Sunday, February 6, 2011

The third rail

I've blogged a fair amount about the need to write what we need to write, regardless of its reception in the world. And yet, writers can't help thinking about that reception, especially if the topic that calls to them is controversial. Some of the voices of inhibition include:

This will never sell.
Bookstores/libraries will never carry this.
People will send me hate mail about this.
What is my mother/son/wife going to think when they read this?
This isn't politically correct.
What if I offend people?
What if nobody wants to read about this?

The inhibiting voices buy into the notion that there are only some subjects that can be talked about, and they can only be talked about in certain ways, within certain guidelines. And yet, human experience is so vast. Are we really so fragile that we must limit what we read or discuss? And does it make sense to shut off entire spheres of human experience from our literature?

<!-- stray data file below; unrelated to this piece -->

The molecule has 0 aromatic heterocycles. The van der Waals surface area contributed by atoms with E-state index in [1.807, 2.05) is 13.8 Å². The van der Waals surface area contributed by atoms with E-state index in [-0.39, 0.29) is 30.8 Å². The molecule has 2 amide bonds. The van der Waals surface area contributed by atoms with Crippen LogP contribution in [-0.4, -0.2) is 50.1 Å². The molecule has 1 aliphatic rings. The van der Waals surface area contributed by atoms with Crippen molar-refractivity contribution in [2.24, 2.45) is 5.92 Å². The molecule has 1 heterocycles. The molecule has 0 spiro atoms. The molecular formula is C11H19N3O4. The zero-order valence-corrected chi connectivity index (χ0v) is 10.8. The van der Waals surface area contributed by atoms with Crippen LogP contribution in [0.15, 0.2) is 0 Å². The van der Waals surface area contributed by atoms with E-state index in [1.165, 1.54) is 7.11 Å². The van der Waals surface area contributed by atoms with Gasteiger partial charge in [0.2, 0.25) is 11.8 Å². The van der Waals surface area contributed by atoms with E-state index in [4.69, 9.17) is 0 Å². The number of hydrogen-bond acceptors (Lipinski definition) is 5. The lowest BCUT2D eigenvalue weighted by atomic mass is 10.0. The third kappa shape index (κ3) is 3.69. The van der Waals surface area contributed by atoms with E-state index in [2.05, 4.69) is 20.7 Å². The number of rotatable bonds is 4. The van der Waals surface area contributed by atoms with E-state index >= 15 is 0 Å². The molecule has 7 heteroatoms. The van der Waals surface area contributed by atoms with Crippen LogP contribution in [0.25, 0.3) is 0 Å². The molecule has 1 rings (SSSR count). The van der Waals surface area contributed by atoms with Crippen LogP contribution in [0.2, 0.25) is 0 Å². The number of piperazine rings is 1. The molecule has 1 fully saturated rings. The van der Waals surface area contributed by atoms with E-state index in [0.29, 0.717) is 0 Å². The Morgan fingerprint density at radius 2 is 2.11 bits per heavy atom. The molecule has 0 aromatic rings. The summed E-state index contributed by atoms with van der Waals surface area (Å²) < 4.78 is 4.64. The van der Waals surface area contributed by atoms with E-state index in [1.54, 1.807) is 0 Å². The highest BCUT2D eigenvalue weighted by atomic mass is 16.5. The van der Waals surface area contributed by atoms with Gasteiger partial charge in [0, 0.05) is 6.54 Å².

Sometimes, the writer reaches a point where silence becomes more painful than speech, no matter what consequences arise from speech.

People who imagine that writers tackle difficult subjects out of a desire to shock or get attention are, so often, 180 degrees from the truth.

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